“As many as those who are in MARAN today who are yet to measure up in terms of medium where they can report, where you are visible, then, you are also not helping MARAN. If you are a member of MARAN but every day, every week, month in, month out, you don’t have a byline, you don’t have a medium where you are representing, please, help to build MARAN. MARAN does not have enough visibility and it is because of those who constitute the leadership at the moment are not very productive upwards”, he further stated.

On his part, the 11th President of MARAN and now a legal luminary, Barr. Valentino Buoro emphatically aligned his position with that of Onileimo but quickly added that the former presidents of MARAN, as professionals who were in the first generation could build up a programme of training for those coming behind them.

According to him, “The hands-on experience that we have gathered in the field is enough to build a training programme. There is the need for training and retraining. I should be able to hold out myself as a maritime reporter. If I am a maritime reporter, I am distinct from any other reporter and that is the truth. But are we making any use of it? Or are we content with whatever comes as a pest from our operations?

“I think the time is now that we should have an inward search, a reflection about where we want to see MARAN in many years in future. Our time is past, some of us have branched into other organizations, some are into other professions but the institution remains and we should be proud to come in and say former MARAN President, it makes some meaning. But if we break MARAN into tethers, at the end of the day, some people might even be shy associating themselves with the body.

“My charge to you Mr. President of MARAN today is, sit down with some of us and discuss way forward. There are so many other things, all over the place; there are so many online courses over and again. Why can’t we reach out to some foreign bodies that can give you online training in maritime matters? It doesn’t cost you anything, you don’t need to go anywhere and when you built capacity, it is difficult to send you out or push you when you have capacity.”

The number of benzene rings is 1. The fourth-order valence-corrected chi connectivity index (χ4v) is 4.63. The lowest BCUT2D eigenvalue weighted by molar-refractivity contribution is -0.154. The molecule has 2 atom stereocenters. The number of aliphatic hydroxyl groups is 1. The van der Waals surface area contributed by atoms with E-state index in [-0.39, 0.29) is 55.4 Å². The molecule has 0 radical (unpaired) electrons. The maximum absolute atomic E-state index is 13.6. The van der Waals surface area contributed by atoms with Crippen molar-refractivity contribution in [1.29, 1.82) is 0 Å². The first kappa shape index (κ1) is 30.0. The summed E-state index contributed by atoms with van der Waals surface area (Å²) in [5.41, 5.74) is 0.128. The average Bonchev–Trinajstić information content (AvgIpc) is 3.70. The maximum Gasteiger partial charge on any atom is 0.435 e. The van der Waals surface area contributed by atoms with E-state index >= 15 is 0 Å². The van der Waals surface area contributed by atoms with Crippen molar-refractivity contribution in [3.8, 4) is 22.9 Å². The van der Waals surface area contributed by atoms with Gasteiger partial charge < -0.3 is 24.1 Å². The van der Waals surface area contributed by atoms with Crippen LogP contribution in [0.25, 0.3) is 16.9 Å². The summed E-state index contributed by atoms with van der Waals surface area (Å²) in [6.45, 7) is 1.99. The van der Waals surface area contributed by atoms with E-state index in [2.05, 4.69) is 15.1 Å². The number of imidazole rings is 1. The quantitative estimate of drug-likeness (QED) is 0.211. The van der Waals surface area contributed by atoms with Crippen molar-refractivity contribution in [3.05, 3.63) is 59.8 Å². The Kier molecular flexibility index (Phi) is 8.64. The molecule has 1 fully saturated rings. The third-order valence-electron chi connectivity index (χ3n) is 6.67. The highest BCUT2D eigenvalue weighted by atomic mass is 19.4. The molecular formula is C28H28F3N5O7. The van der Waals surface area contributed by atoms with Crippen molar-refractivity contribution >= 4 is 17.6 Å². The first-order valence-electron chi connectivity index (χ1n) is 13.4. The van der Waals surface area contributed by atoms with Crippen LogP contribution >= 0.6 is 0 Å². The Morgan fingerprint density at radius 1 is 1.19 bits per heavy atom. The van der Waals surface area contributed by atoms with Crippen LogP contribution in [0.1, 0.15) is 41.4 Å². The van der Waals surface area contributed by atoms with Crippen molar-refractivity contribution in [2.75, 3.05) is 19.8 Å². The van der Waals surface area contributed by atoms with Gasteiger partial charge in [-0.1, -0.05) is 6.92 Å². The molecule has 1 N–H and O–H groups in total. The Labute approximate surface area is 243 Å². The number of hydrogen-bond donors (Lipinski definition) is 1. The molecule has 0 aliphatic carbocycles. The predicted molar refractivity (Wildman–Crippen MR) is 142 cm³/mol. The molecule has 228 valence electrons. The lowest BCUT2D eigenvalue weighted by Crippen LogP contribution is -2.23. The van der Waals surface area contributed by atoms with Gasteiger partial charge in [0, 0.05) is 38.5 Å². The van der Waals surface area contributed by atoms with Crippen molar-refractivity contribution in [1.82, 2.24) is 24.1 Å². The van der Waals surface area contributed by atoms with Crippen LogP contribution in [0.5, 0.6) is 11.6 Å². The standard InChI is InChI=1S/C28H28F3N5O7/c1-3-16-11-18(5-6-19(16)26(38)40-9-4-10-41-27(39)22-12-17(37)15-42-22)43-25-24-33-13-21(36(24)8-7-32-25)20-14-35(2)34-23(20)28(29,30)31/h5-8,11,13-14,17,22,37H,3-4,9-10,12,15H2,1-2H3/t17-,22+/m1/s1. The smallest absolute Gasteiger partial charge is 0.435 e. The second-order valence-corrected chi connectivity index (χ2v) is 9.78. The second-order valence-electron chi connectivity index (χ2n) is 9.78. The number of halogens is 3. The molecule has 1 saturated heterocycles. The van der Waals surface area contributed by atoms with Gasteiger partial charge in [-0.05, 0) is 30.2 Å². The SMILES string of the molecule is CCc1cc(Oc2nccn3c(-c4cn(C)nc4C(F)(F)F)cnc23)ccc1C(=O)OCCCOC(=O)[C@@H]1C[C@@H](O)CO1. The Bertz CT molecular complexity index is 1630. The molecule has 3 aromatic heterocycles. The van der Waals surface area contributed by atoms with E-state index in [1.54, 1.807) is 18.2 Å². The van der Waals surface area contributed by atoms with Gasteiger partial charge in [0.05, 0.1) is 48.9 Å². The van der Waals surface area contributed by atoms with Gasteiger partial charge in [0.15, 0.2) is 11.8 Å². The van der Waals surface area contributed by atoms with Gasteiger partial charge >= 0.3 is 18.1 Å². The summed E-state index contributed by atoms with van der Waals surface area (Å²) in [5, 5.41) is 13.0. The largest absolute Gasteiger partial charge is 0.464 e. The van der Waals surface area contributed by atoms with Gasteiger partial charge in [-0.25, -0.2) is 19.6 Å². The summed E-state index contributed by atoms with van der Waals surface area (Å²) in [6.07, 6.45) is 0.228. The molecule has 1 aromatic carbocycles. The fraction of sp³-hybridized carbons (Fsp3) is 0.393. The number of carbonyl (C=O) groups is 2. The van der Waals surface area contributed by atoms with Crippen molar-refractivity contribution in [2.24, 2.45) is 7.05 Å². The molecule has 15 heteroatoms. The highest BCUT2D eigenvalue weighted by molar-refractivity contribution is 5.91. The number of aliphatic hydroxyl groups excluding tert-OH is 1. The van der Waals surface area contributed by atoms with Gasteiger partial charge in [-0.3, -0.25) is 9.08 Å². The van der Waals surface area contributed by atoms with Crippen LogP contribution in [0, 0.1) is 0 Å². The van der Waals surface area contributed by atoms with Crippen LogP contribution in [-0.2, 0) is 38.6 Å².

Also speaking, another former President, Mr. Ray Ugochukwu while in agreement with the previous speakers observed that MARAN was a brand but members missed it along the line.

He pointed out efforts in past to realign were rebuffed.

In his words, “I know when the merger issue failed, some of us went back to MARAN and said, please, MARAN is a brand, let us fly by that name but people felt that we are number one. I only pray that our MARAN should not turn to a Dinosaur which went into extinction because it failed to align with modern changes. Like Barr. Tino said, there is the need for all of us to sit down and talk and know how to refashion the MARAN.”

In his opening address, a former National President of the Association of Nigerian Licensed Customs Agents (ANLCA), Prince Olayiwola Shittu while noting that fractionalization was a way of life, he however advised MARAN to remain focused as according to him, “others can just be like but cannot be the same as MARAN.”

Shittu maintained that all the old hands today in maritime journalism were all MARAN brought up saying “In fact, sometimes, we don’t even know the difference between MARAN, MAJAN, AMJON and so on.”

“You must have to overcome by carrying people along. So, those associations that are springing up, some of them might be as a result of the people who set them up not being satisfied with the role they are playing along in MARAN. So, they would want to say, I have this knowledge now, let me go and start up an association. You can do more conferences, always inviting them, giving them the assignment that MARAN is the umbrella, the home; all others should be seen as the children just like all the associations in the freight forwarding are the children of ANLCA”, he concluded.

Photo: The former President of MARAN and Chairman, NUJ, Lagos State Council, Mr. Adeleye Ajayi.